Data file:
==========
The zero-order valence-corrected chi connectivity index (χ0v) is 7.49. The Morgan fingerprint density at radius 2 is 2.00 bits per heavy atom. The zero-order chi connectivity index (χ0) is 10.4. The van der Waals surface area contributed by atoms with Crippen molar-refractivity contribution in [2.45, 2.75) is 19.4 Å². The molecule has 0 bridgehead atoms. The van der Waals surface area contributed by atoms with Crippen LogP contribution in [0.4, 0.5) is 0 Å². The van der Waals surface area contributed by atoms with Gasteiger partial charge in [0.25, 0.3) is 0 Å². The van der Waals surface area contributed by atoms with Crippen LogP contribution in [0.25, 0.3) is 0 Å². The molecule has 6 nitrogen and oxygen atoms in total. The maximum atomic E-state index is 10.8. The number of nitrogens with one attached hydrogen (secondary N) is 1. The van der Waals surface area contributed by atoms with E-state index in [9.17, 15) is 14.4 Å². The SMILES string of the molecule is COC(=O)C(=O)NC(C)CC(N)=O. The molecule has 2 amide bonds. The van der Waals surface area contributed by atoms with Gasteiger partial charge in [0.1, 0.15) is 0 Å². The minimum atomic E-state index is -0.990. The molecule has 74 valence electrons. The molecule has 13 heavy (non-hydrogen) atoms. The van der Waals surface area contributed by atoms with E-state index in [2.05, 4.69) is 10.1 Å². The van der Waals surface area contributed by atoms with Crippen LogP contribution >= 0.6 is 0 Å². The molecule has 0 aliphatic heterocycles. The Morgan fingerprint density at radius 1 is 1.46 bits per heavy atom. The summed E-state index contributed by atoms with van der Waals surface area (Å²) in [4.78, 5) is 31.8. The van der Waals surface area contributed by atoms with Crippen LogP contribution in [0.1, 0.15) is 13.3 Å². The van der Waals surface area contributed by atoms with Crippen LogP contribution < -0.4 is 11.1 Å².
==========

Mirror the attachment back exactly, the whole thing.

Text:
The zero-order valence-corrected chi connectivity index (χ0v) is 7.49. The Morgan fingerprint density at radius 2 is 2.00 bits per heavy atom. The zero-order chi connectivity index (χ0) is 10.4. The van der Waals surface area contributed by atoms with Crippen molar-refractivity contribution in [2.45, 2.75) is 19.4 Å². The molecule has 0 bridgehead atoms. The van der Waals surface area contributed by atoms with Crippen LogP contribution in [0.4, 0.5) is 0 Å². The van der Waals surface area contributed by atoms with Gasteiger partial charge in [0.25, 0.3) is 0 Å². The van der Waals surface area contributed by atoms with Crippen LogP contribution in [0.25, 0.3) is 0 Å². The molecule has 6 nitrogen and oxygen atoms in total. The maximum atomic E-state index is 10.8. The number of nitrogens with one attached hydrogen (secondary N) is 1. The van der Waals surface area contributed by atoms with E-state index in [9.17, 15) is 14.4 Å². The SMILES string of the molecule is COC(=O)C(=O)NC(C)CC(N)=O. The molecule has 2 amide bonds. The van der Waals surface area contributed by atoms with Gasteiger partial charge in [0.1, 0.15) is 0 Å². The minimum atomic E-state index is -0.990. The molecule has 74 valence electrons. The molecule has 13 heavy (non-hydrogen) atoms. The van der Waals surface area contributed by atoms with E-state index in [2.05, 4.69) is 10.1 Å². The van der Waals surface area contributed by atoms with Crippen LogP contribution >= 0.6 is 0 Å². The molecule has 0 aliphatic heterocycles. The Morgan fingerprint density at radius 1 is 1.46 bits per heavy atom. The summed E-state index contributed by atoms with van der Waals surface area (Å²) in [4.78, 5) is 31.8. The van der Waals surface area contributed by atoms with Crippen LogP contribution in [0.1, 0.15) is 13.3 Å². The van der Waals surface area contributed by atoms with Crippen LogP contribution < -0.4 is 11.1 Å².